The multicellular body of a higher flowering plant (angiosperm) develops from a single cell (zygote), which is formed by the union of male and female sex cells. The zygote gives rise to the embryo which ultimately develops into a well differentiated plant. As indicated in the first chapter the multicellular body of organisms is organised into definite tissues, organs and organ systems. Tissues are assemblages of structurally and functionally similar cells and many types of tissues are organized into a composite body called an organ for a specific function. Many organs, when they are connected structurally and are interconnected and co-ordinated in their function, constitute organ systems. The formation of tissues in a higher plant begins in growing regions called meristems (Greek merizein, to divide) where active mitosis takes place. The resulting cells at first form temporary tissues, which may then become modified into the characteristic permanent tissues of the plant.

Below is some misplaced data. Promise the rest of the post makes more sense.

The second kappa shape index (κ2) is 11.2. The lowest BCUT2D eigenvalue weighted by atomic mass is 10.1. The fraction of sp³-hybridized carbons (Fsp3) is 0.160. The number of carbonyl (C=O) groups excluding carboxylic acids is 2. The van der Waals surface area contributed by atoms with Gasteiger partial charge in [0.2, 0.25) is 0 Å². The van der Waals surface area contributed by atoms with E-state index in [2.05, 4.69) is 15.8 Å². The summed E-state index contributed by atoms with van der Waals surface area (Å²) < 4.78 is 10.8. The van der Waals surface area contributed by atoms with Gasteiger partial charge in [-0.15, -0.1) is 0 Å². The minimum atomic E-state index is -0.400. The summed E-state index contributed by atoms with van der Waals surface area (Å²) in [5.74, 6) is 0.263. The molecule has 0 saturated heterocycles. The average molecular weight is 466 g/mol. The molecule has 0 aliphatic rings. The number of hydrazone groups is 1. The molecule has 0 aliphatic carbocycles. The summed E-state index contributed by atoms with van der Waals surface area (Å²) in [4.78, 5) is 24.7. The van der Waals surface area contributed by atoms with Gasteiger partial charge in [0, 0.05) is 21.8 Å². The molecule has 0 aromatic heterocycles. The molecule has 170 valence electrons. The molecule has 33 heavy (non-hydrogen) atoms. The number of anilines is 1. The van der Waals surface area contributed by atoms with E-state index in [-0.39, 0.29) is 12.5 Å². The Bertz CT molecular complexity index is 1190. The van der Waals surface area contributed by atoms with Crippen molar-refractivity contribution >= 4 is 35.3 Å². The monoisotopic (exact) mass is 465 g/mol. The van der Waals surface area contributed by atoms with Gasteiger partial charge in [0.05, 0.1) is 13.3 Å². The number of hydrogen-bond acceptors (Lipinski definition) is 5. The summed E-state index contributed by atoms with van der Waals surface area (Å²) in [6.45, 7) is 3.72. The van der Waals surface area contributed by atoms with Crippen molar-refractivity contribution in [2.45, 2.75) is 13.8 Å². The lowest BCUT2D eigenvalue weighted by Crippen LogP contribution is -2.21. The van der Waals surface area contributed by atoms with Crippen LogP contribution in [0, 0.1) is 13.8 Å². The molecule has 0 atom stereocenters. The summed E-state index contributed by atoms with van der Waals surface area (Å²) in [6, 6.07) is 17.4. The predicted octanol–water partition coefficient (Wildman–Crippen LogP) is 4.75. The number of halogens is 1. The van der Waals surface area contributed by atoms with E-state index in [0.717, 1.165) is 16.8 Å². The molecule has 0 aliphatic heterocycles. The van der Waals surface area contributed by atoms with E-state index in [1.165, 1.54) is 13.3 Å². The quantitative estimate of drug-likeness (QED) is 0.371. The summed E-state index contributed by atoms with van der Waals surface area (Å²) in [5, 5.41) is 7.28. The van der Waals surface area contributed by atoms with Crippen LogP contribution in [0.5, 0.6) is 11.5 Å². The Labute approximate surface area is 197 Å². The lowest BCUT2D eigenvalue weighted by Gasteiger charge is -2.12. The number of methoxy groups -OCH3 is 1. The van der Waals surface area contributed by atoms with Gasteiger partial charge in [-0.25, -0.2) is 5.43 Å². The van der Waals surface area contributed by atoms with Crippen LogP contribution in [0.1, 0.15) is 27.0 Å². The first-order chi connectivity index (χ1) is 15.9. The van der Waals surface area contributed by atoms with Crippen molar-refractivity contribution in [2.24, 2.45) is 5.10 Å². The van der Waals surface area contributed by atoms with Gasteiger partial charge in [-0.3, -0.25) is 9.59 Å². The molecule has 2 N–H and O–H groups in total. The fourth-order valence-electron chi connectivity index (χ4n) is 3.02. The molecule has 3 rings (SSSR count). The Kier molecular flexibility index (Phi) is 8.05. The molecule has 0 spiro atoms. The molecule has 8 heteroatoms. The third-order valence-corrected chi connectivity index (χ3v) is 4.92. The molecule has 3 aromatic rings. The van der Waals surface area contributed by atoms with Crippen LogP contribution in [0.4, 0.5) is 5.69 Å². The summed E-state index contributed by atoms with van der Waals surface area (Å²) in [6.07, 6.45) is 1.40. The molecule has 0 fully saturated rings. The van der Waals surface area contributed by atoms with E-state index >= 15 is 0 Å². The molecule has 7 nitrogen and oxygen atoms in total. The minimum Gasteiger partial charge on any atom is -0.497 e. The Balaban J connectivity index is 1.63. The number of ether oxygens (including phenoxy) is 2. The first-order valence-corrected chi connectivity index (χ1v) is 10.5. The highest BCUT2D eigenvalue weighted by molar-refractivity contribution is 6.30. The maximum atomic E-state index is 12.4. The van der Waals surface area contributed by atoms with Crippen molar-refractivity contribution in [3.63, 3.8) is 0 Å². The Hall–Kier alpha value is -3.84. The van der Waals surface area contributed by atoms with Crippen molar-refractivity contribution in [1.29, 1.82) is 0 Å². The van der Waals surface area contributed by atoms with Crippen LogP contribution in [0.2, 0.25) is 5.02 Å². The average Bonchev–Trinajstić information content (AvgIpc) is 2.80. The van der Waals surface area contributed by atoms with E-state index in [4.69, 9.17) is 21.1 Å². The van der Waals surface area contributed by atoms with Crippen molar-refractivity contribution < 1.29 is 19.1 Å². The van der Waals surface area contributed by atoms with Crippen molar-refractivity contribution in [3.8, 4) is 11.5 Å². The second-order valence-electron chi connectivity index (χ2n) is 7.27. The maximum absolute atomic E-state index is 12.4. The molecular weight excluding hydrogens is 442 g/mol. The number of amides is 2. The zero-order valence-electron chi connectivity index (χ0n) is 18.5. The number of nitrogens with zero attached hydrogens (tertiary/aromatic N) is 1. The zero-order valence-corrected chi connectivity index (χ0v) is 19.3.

Structure of a Flowering Plant
A typical flowering plant (angiosperm) consists of a portion above the ground, the shoot and a portion below the ground, the root, although it is not necessary that any part of the plant below the ground be a root only. The shoot is usually made up of a system bearing the stem, leaves, buds and flowers (Fig. below).
In picture, the part named later at root should be changed as lateral root.
Fig: A Flowering Plant